Let’s spread the cost of the Guide 10 across the 12 batteries since it is a cost and you don’t need a recharger if you are doing the disposable thing. So each battery with its share of the Guide 10 cost ended up costing you $7.91 (i.e. $94.43/12=$7.91). That’s crazy you say? Well each of them will discharge for you about 1,500 times. That means each one cost you half a penny per discharge (i.e. $7.91/1,500=$0.00527). A 12 pack of AA batteries at Wally World (aka WalMart) is about $14.47. Once you use each of those batteries they are done and you can either hoard them like I do or feel guilty as you toss them into the garbage (being careful not to toss them in with any of them touching as that could create “safety risks”).
By going the disposable route you avoided dropping $94.93 on 12 batteries and instead paid a mere $14.47. But that means per discharge you paid $1.21 (i.e. $14.47/12=$1.2058). I know it’s counterintuitive to spend more to save, but in this case you would spend 6.56 times more to get set up with 1,500 times the uses of each battery. The tradeoff is half a penny per discharge or $1.21! Even if you do occasionally lose track of your rechargeables, you’ll still come out way ahead in a relatively short payback period. You’d probably pay that $14.47 two or three times per year and so payback would be in less than 3 years and then it’s all upside baby. This isn’t a hybrid versus gas engine situation, the payback is relatively short and then everything beyond that payback period is gravy.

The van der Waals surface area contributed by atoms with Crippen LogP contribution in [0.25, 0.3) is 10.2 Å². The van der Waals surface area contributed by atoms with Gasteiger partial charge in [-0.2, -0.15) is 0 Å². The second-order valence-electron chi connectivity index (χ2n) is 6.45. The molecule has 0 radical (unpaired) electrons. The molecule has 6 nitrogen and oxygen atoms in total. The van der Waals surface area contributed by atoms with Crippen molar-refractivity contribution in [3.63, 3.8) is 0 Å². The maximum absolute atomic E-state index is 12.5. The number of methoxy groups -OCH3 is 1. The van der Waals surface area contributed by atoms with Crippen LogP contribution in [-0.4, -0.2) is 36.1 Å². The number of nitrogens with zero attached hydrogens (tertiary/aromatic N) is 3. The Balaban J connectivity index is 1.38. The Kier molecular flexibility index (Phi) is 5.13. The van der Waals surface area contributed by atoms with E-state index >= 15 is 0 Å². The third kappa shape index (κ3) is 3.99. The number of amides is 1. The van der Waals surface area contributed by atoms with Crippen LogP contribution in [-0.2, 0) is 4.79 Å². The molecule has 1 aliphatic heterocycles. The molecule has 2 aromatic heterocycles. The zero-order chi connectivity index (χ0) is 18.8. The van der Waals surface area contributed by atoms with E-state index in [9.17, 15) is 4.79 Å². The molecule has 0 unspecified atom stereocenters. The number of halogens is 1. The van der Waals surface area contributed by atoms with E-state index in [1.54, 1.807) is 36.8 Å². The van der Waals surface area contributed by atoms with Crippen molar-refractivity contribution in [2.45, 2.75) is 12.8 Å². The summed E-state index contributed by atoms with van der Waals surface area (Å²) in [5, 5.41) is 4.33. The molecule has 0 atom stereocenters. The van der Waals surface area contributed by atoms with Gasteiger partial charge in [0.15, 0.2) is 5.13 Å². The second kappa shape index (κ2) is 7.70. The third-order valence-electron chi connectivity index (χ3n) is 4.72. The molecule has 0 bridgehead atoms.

Add to that financial payback the warm feeling inside of being a great environmental steward and the freedom of no more guilt as you throw batteries away and this is an investment well-worth making. Then the coup de grâce is that you now own a Guide 10 Plus charger! Pick up a Nomad 7 while you’re at it and you have portable power that can recharge from the sun! Which brings me to the final point of guilt; it is almost sad to be out on a sunny day and not have a Nomad 7 with a Guide 10 to collect a little power while you’re out and about. It’s like leaving the water on while you brush your teeth. Why waste a great resource? So my friends, treat your DBG and buy a Guide 10, some rechargeable batteries, and a Nomad 7 and feel like a financial wizard while you’re at it!
Read this part quickly: Side effects may include fits of extreme euphoria and sudden urges to get outside and do something fun. Most buyers of our products do begin to see the resources around them differently and wonder what other resources in their life they should be tapping into. If you experience prolonged periods of doing your own version of River Dance, call our Solution Center and we’ll help you come back down to earth by talking to you about emergency preparedness.
Note: I know I left out the cost of charging the batteries, but it’s de minimis (it varies depending on where you live, but here in Utah it would be less than a penny per charge).